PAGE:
What is it?
The Range Rover Sport has had a big impact here in the UK. Now spanning three generations, it has become one of the key players in the SUV segment and has often been seen as one of the ‘cars to beat’.
Now, the much-loved Sport has been given a whole host of upgrades and a divisive new look designed to help this veteran of the SUV racket stay as current as possible. We’ve been behind the wheel to find out what it’s like.
As we’ve mentioned, the Sport enters with a very fresh exterior design which plays closely with the latest full-size Range Rover. But above and beyond aesthetics, we’ve got a more technology-laden interior, improved quality levels and all-wheel-steering which aims to help low-speed agility without forsaking sure-footedness at greater ones.
All cars get air suspension as standard, too, while Jaguar Land Rover has kitted it out with some of its latest and cleanest engines, including the option of a new plug-in hybrid system.
What’s under the bonnet?
But while a plug-in hybrid might be available, it ain’t under the bonnet of our Sport. No, instead you’ll find a rather traditional 3.0-litre turbocharged diesel straight-six engine. It’s a punchy one at that, mind, with 296bhp and 700Nm of torque being developed, which helps the Sport to crack 0-60mph in just 5.6 seconds and carry on to a top speed of 145mph. It’s remarkably brisk, given that the Sport weighs nearly 2.5 tonnes overall.
This engine setup brings a claimed fuel economy figure of up to 36.7mpg, too, which is about right for this size of vehicle, while CO2 emissions stand at 202g/km. As you might expect, it’s sent to all four wheels via an eight-speed automatic gearbox, too.
What’s it like to drive?
Upright, commanding and confidence-inspiring, the new Sport’s driving position will be instantly familiar to anyone who has driven one of this car’s forebears. It’s not too intimidating, either, as despite this car’s size, your visibility is good and it’s easy to judge where your corners are. The steering has some pleasant heft to it, too, but it’s not so overburdened with weight as to make it annoying at low speeds. The all-wheel-steering really helps in this area, too.
This engine is a bit of a peach, too. For sure, the plug-in hybrid will be a better choice for drivers doing lower mileage, but for big, cross-country journeys this diesel feels like a sublime option. It’s punchy, refined and surprisingly characterful. There’s definitely more edginess in the ride compared with the regular Range Rover but this added firmness brings more composure through the bends. It does have Sport in the name, after all.
How does it look?
From the front, it’s easy to see how this Sport is related to the cars which have come before it. It’s upright, angular and just what you’d expect from a more dynamically-inclined Range Rover, with sharp lights and thin grille combining to give it a very distinctive ‘face’.
It’s around the back where we’re not so sure. Of course, looks are down to the individual, but we’re just not sold on the rather ‘bare’ look of the Sport in this area. Having said that, the red colour that our car was finished in was quite attractive and did help to spruce up the overall look of the Sport.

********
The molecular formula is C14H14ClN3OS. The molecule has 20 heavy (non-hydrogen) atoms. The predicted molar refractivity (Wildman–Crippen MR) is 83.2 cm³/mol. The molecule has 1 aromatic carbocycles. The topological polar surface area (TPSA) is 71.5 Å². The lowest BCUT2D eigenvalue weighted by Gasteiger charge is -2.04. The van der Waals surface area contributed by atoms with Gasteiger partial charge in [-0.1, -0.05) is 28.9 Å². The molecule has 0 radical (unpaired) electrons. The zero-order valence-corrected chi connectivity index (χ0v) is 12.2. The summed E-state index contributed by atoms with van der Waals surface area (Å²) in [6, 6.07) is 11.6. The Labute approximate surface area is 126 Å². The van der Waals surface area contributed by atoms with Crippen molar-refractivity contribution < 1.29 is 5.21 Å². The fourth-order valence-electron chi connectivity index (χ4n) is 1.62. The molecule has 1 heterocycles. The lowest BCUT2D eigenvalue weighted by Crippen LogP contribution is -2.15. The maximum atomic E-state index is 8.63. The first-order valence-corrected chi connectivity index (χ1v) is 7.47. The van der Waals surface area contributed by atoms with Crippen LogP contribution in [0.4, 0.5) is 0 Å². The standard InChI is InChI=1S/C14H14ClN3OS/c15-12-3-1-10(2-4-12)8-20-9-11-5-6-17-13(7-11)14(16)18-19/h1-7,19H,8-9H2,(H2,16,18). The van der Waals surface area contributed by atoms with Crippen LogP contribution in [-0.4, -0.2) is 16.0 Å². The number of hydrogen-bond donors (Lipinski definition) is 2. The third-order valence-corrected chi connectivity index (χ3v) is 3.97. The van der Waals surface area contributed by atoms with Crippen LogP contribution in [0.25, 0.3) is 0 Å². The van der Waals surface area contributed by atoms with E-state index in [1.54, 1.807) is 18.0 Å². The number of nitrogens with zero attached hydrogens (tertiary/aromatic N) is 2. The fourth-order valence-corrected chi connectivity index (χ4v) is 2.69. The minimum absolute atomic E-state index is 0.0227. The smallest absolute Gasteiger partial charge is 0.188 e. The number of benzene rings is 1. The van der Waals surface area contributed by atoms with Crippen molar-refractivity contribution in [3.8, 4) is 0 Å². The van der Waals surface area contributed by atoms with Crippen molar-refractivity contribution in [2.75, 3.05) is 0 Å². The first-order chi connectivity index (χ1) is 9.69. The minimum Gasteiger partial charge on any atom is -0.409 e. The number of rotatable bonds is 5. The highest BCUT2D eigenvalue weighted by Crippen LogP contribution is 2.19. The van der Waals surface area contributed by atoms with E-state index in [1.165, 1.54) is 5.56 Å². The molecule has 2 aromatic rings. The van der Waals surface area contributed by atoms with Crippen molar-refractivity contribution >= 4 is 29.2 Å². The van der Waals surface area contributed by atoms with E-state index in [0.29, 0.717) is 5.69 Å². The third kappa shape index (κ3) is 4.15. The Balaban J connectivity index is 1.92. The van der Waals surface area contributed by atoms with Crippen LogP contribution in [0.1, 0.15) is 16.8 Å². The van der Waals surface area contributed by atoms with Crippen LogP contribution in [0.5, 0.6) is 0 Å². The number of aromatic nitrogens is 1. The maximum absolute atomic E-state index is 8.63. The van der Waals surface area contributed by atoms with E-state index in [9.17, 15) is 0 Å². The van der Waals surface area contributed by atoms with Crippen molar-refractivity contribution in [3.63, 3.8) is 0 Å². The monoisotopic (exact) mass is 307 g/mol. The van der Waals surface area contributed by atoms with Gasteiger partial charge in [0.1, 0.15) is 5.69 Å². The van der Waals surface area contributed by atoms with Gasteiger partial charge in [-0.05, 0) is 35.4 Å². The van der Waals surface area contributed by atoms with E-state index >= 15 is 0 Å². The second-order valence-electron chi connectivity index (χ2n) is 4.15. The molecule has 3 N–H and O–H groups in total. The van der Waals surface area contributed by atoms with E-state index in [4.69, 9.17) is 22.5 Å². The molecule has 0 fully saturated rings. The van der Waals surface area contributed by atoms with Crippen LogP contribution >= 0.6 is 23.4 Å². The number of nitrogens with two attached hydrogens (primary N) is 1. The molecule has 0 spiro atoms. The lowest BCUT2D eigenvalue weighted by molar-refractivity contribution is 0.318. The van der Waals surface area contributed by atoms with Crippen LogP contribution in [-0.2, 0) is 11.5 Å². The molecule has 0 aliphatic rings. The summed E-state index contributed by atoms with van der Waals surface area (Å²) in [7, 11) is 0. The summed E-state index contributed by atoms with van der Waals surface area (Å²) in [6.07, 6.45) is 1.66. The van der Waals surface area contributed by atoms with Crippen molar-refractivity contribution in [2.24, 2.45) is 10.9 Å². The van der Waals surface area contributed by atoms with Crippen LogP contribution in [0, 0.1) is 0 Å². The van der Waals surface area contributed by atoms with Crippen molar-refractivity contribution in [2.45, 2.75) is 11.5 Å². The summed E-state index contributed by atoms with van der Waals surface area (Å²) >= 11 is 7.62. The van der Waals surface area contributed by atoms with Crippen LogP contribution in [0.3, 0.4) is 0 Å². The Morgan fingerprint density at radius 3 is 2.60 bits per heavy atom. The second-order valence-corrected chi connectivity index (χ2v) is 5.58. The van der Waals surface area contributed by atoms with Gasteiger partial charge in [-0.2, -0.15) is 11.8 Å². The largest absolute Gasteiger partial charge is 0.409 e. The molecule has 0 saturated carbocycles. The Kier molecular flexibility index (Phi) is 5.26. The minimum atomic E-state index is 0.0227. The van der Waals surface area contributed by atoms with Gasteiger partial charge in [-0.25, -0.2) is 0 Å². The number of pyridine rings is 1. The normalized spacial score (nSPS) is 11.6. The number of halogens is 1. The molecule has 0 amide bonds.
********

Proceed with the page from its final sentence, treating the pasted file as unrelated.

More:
What’s it like inside?
Big and spacious, there’s loads of room to stretch out inside the Range Rover Sport. The forward part of the cabin is trimmed very nicely, too, with the 22-way electronically adjustable heated and ventilated seats proving immensely comfortable during our time with the car. Those sitting in the rear are almost equally well catered for, too, and the back seats in our test car were heated too. We did notice a small squeaking noise coming from the panoramic sunroof at times, however.
Boot space is good, too, with 647 litres available as standard or 1,491 litres with the rear seats folded flat. The load lip is quite high, mind you, so you do need to take a little extra care when loading larger items. You can, however, lower the rear of the car a touch via the air suspension system and a button located on the right side of the boot.
What’s the spec like?
Prices for the Range Rover start from £80,325, so this is far from a budget proposition, though it is quite a bit less than the £99,375 you’ll pay for the full Range Rover. Standard equipment levels are good, mind you, with four-zone climate control, wireless smartphone charging and a head-up display all included as standard.
You also get JLR’s excellent Pivi Pro infotainment system – accessed via a 13.1-inch touchscreen – which houses all key media functions. It’s simple to use, though we found something as simple as switching off the automatic speed camera alert – which will sound each time you pass under an average speed check – annoyingly tricky.
Our test car, with options such as the £5,330 Stormer Handling Pack and its electronic active differential and all-wheel-steering, bumped the car’s price up to a considerable £106,120.
The new Range Rover Sport feels like a very complete next step in what has become a successful series of cars. It’s a lot more refined and upmarket than before and though that may come at more of a cost, it feels like a worthwhile trade-off.
The diesel version shows that there’s some real life left in oil burners, too, and helps to fit the relaxed, long-distance character of the Sport. Throw in some decent cornering ability and you’ve got a recipe that feels very attractive indeed.